University of Kalmar, School of Communication and Design.
    Culturally feasible changes in human activity systems2004In: 48th Conference of ISSS, Ca, USA, 2004Conference paper (Other academic)
  • 12.
    Révay, Peter
    University of Kalmar, School of Communication and Design.
    A paradigm for maintenance, a theoretical approach (Miskolc)1993Doctoral thesis, monograph (Other academic)
  • 13.
    Révay, Peter
    University of Kalmar, School of Communication and Design.
    A Sample based on CS-system1972Report (Other academic)
  • 14.
    Révay, Peter
    University of Kalmar, School of Communication and Design.
    ALPHA-test, SAD-project1985Report (Other academic)
  • 15.
    Révay, Peter
    University of Kalmar, School of Communication and Design.
    Annual Report - survey of articles, Kalmar e-Health Institute 2002-2004 March2004Report (Other academic)
  • 16.
    Révay, Peter
    University of Kalmar, School of Communication and Design.
    Automatic interpretation of natural language in system structure environment (India)1986Other (Refereed)
  • 17.
    Révay, Peter
    University of Kalmar, School of Communication and Design.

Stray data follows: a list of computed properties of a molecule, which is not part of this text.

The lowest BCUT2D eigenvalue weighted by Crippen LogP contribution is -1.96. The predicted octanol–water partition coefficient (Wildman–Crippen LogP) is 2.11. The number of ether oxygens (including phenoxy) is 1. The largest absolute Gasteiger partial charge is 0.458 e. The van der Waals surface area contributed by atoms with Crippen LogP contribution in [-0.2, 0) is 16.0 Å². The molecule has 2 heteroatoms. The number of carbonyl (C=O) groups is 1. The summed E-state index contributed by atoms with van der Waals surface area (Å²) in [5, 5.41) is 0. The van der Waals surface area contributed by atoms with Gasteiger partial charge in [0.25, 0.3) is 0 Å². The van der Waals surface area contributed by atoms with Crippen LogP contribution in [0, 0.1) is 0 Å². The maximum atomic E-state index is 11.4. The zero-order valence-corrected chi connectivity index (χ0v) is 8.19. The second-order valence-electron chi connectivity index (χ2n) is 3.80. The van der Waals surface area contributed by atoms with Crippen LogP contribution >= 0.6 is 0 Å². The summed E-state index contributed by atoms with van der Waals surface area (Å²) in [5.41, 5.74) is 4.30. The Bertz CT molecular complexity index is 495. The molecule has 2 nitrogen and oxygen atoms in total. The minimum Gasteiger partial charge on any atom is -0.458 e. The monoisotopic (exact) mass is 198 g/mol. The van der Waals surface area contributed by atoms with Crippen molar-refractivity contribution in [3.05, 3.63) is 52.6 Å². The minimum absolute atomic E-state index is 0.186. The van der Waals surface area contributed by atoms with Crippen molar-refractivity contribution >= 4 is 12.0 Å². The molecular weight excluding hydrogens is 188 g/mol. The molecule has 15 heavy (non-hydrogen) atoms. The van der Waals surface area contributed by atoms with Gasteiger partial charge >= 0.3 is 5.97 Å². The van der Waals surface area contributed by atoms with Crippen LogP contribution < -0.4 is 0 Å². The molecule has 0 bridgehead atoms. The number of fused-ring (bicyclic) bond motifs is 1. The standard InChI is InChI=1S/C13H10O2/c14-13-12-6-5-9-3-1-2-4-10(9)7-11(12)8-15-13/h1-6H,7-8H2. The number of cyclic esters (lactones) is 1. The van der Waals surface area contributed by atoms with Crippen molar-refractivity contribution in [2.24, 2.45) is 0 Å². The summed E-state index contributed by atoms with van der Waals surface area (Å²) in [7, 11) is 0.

Basic Aspects on Information and Communication Model for Need Assessments (New Dehli)1985Conference paper (Refereed)
  • 18.
    Révay, Peter
    University of Kalmar, School of Communication and Design.
    COGITOR - a step toward automatic program generation, Budapest/Stockholm1984Report (Other academic)
  • 19.
    Révay, Peter
    University of Kalmar, School of Communication and Design.
    COGITOR, Final report, STU1985Report (Other academic)
  • 20.
    Révay, Peter
    University of Kalmar, School of Communication and Design.
    Communication and problem solving using natural language with SMX and COGITOR (Netherlands)1982Conference paper (Refereed)
  • 21.
    Révay, Peter
    University of Kalmar, School of Communication and Design.
    Computer Aided Method for Environment Description1979Report (Other academic)
  • 22.
    Révay, Peter
    University of Kalmar, School of Communication and Design.
    Computerized activity and organization tool1983Conference paper (Refereed)
  • 23.
    Révay, Peter
    University of Kalmar, School of Communication and Design.
    Consolidaton algorithm1973Report (Other academic)
  • 24.
    Révay, Peter
    University of Kalmar, School of Communication and Design.
    Control Systems and Democracy1971Report (Other academic)
  • 25.
    Révay, Peter
    University of Kalmar, School of Communication and Design.
    CS-1 application1971Report (Other academic)
  • 26.